The Illiterate magazine art walk was ten venues of a variety of art on a cold Friday night.
“It is something different, not just the usual beer fest on the Hill,” said Kevin Shiramizu, a junior film studies major who was taking pictures of the event. “Hopefully, it will open peoples eyes to what’s going on in art.”
Talia Goldenberg, a junior news-editorial major, was one of the organizers of the event. She is also the distribution director of the Illiterate magazine, an art and literature magazine put together by CU students.
“This is Boulder’s first art walk ever,” Goldenberg said. “It’s a great way for the art community to get together.”
The theme of the event went along with the finale, a Future Burlesque Fashion show that featured DJ Lazy Eyes and DJ Technical 9 at Tulagi. Everywhere on the Hill, women could be seen scantily dressed in fishnet stockings, stiletto heels and body paint – a mix between sadomasochistic go-go and a sci-fi rave party.
The art walk went from 6 to 10 p.m. and included art, a live band, student films and poetry readings.
At Meow Meow on 13th Street, the artwork of Kaitlan Schroeder was featured. Schroeder, 23, graduated from CU last year from the fine arts department and is now trying to make her way in the art business. She displayed both photography and paintings that employed multi-media elements along with pure oil on canvas.
One of Schroeder’s paintings that her mother wants her to call “Reflections” is a close up depiction of an Indian man wearing sunglasses.
“Reflections is my favorite painting in the show,” Schroeder said. “It is a combination of images I got from photos my father took.”
Next door at Album’s Bistro, the band Forged in Violet played their musical stylings, a fusion of electronic dance and progressive rock as described by band member Damon Degner.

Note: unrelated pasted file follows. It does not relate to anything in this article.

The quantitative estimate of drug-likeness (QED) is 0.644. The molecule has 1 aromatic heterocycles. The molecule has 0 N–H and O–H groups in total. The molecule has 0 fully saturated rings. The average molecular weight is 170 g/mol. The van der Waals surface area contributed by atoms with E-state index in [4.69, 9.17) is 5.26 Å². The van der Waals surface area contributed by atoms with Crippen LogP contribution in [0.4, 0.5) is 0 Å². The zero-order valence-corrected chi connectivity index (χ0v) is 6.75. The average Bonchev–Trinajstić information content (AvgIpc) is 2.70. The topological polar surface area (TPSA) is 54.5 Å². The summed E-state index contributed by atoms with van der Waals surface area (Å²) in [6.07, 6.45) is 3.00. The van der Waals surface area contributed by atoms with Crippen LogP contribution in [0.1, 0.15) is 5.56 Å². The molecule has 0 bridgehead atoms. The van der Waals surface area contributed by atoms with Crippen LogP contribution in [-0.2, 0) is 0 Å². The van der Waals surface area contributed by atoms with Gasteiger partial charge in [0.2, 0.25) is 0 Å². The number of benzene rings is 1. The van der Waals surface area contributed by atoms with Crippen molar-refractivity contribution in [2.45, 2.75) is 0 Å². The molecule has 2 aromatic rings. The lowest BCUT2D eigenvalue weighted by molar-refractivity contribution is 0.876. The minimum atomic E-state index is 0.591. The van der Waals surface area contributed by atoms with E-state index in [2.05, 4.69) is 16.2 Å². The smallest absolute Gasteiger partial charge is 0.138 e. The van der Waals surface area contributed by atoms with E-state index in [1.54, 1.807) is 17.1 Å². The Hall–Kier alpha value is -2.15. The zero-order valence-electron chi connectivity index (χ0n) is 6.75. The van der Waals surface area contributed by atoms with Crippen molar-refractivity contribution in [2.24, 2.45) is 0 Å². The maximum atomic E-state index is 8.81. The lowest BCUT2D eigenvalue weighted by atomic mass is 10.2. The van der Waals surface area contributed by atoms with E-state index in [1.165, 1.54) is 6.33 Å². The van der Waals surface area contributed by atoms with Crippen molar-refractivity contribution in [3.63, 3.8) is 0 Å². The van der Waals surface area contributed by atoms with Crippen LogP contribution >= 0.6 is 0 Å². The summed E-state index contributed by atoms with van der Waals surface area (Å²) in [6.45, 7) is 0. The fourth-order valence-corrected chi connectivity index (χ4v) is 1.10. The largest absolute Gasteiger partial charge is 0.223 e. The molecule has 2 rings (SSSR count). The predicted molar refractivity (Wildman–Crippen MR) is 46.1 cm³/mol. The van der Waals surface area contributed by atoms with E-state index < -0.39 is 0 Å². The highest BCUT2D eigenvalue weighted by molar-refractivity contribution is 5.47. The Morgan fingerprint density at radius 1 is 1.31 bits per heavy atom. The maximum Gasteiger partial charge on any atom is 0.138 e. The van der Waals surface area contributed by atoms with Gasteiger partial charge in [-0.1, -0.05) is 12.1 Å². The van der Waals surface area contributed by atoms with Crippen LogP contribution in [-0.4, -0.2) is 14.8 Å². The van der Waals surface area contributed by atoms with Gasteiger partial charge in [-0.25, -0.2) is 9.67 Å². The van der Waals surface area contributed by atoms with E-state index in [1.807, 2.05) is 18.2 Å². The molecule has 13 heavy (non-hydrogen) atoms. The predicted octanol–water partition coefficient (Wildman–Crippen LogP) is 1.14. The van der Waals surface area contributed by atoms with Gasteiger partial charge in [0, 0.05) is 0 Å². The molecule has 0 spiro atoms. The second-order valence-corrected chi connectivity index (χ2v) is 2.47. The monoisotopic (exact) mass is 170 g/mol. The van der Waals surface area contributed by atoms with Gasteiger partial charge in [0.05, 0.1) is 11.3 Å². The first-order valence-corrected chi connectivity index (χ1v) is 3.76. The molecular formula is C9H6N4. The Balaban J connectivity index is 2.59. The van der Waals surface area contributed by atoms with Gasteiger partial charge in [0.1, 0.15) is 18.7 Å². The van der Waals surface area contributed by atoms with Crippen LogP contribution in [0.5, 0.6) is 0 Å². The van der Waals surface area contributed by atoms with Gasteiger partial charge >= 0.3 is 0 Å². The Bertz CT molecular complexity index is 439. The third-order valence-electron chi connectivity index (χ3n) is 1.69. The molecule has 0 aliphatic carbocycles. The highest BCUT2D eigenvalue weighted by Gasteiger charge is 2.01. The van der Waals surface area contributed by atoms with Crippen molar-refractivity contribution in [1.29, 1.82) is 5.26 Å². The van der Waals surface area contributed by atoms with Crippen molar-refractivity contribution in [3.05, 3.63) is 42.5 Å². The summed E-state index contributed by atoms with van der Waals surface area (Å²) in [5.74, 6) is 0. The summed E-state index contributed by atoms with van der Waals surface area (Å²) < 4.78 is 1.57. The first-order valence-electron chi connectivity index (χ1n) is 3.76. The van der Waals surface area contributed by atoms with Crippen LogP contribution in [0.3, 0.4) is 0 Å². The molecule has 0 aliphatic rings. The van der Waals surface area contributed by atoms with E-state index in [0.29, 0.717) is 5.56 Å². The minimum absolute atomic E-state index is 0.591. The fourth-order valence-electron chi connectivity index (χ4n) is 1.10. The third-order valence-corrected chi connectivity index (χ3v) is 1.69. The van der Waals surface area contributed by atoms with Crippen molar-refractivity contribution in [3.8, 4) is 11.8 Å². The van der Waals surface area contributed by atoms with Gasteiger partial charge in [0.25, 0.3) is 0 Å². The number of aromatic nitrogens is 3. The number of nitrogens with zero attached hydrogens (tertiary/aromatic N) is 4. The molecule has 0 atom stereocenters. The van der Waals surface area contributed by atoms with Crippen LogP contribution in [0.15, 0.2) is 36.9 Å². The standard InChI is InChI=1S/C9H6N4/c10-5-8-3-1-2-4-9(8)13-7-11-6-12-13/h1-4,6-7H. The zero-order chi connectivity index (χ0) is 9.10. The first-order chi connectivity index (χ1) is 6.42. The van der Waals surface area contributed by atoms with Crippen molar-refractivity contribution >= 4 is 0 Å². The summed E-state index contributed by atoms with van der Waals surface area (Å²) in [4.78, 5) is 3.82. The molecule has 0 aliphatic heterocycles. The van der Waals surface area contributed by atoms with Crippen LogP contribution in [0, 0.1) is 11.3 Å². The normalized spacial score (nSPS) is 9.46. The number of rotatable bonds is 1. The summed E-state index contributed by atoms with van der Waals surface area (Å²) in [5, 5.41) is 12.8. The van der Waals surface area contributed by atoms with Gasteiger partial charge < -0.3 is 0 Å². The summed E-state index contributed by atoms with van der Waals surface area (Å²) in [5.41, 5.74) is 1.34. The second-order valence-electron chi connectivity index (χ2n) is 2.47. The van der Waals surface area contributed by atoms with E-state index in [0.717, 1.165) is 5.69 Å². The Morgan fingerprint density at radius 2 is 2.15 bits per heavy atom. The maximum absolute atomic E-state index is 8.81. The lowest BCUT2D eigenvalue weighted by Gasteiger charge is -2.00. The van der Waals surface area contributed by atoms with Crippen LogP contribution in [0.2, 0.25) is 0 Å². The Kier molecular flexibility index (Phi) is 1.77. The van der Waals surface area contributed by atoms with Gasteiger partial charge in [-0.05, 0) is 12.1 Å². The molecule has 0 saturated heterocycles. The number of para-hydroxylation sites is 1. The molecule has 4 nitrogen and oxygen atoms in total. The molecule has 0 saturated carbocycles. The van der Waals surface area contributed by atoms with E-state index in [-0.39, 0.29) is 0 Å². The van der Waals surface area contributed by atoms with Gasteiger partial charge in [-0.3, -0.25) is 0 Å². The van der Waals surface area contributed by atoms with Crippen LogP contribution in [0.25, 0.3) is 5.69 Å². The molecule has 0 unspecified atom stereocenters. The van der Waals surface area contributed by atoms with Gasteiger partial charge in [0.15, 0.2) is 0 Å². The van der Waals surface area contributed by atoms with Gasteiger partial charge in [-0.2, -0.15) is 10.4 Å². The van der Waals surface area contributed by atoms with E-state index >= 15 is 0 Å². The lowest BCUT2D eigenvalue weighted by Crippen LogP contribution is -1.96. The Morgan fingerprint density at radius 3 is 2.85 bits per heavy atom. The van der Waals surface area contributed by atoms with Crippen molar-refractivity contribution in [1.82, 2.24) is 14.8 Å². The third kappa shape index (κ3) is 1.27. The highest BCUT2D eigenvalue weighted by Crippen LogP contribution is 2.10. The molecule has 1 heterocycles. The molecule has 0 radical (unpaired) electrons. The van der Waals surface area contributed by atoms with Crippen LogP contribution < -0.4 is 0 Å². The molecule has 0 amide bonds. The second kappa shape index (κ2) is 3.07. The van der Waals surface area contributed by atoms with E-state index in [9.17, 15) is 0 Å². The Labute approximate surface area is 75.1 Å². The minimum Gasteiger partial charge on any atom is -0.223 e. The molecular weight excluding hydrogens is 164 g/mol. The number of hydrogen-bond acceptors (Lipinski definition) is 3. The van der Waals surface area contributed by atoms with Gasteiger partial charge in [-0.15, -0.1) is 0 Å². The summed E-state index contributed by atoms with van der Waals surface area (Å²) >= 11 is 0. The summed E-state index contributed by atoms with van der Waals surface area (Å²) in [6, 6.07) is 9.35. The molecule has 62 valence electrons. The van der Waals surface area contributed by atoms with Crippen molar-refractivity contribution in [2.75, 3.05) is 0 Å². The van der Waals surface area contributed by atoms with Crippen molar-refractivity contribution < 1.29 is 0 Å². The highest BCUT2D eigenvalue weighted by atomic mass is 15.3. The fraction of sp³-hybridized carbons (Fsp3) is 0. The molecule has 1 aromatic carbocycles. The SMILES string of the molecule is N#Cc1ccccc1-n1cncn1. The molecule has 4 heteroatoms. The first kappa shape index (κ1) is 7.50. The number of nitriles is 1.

Degner, a former CU student, said the band has been together for about two years and plays mostly in the Boulder area.
The other two members of the band are Dan Booth and Evan De Rolf. They just released their first album, “Pura Vida,” which is a Costa Rican expression meaning “pure life.”
The Cellar was the venue for student films. Andrew Armenate, a junior art history and film major was in charge of the showings.
Armenate said of the 10 films they were playing in a loop, half were CU student’s BFA application films and the other half were from the community. Anyone was welcome to show his or her work as long as it was under the 30-minute cap set for the event.
Aramenate said there were technical problems with the projections early in the evening.
“It was a rough start,” he said. “But since we got the problems taken care of it has gone really well.”
There was one stop on the art walk that was on campus at the CU Art Museum. The museum was showing its MFA Fall 2006 Thesis Exhibition featuring four student artists: Stephanie DeArmond, Gregg Harvey, Lennon Michalski and Emily Schroeder.
Each artist has a unique style and medium. Students viewing the exhibit expressed their appreciation.
“I really like it,” said Amelia Goslin, a freshman psychology major, commenting on a hanging work by Schroeder.
Katelyn Ziegler is a senior art history major who works at the museum.
“I love it,” Ziegler said of the show. “I’ve been around four MFA shows, and this is my favorite.”